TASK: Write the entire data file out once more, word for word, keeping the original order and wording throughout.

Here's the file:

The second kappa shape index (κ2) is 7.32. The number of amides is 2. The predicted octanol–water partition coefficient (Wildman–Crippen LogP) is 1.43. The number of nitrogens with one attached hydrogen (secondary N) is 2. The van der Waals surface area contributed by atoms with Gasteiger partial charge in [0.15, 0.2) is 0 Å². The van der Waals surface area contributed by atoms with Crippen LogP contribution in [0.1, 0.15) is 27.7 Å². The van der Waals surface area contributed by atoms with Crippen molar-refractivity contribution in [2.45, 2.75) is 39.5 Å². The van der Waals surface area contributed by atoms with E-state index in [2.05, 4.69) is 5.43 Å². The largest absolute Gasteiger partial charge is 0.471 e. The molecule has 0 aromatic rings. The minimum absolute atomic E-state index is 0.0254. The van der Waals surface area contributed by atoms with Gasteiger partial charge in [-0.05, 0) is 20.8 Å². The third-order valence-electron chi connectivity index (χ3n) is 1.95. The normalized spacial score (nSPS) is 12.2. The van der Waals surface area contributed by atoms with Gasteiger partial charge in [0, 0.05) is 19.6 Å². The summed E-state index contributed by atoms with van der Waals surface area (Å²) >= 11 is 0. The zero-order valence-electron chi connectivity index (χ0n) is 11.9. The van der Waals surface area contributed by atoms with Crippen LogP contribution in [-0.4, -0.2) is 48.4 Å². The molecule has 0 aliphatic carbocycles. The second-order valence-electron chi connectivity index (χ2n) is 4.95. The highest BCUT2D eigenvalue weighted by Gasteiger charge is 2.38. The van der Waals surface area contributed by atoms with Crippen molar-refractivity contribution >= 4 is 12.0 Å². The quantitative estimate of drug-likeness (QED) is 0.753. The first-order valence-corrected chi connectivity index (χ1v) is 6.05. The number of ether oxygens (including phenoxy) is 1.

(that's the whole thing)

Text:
The second kappa shape index (κ2) is 7.32. The number of amides is 2. The predicted octanol–water partition coefficient (Wildman–Crippen LogP) is 1.43. The number of nitrogens with one attached hydrogen (secondary N) is 2. The van der Waals surface area contributed by atoms with Gasteiger partial charge in [0.15, 0.2) is 0 Å². The van der Waals surface area contributed by atoms with Crippen LogP contribution in [0.1, 0.15) is 27.7 Å². The van der Waals surface area contributed by atoms with Crippen molar-refractivity contribution in [2.45, 2.75) is 39.5 Å². The van der Waals surface area contributed by atoms with E-state index in [2.05, 4.69) is 5.43 Å². The largest absolute Gasteiger partial charge is 0.471 e. The molecule has 0 aromatic rings. The minimum absolute atomic E-state index is 0.0254. The van der Waals surface area contributed by atoms with Gasteiger partial charge in [-0.05, 0) is 20.8 Å². The third-order valence-electron chi connectivity index (χ3n) is 1.95. The normalized spacial score (nSPS) is 12.2. The van der Waals surface area contributed by atoms with Gasteiger partial charge in [0, 0.05) is 19.6 Å². The summed E-state index contributed by atoms with van der Waals surface area (Å²) >= 11 is 0. The zero-order valence-electron chi connectivity index (χ0n) is 11.9. The van der Waals surface area contributed by atoms with Crippen LogP contribution in [-0.4, -0.2) is 48.4 Å². The molecule has 0 aliphatic carbocycles. The second-order valence-electron chi connectivity index (χ2n) is 4.95. The highest BCUT2D eigenvalue weighted by Gasteiger charge is 2.38. The van der Waals surface area contributed by atoms with Crippen molar-refractivity contribution >= 4 is 12.0 Å². The quantitative estimate of drug-likeness (QED) is 0.753. The first-order valence-corrected chi connectivity index (χ1v) is 6.05. The number of ether oxygens (including phenoxy) is 1.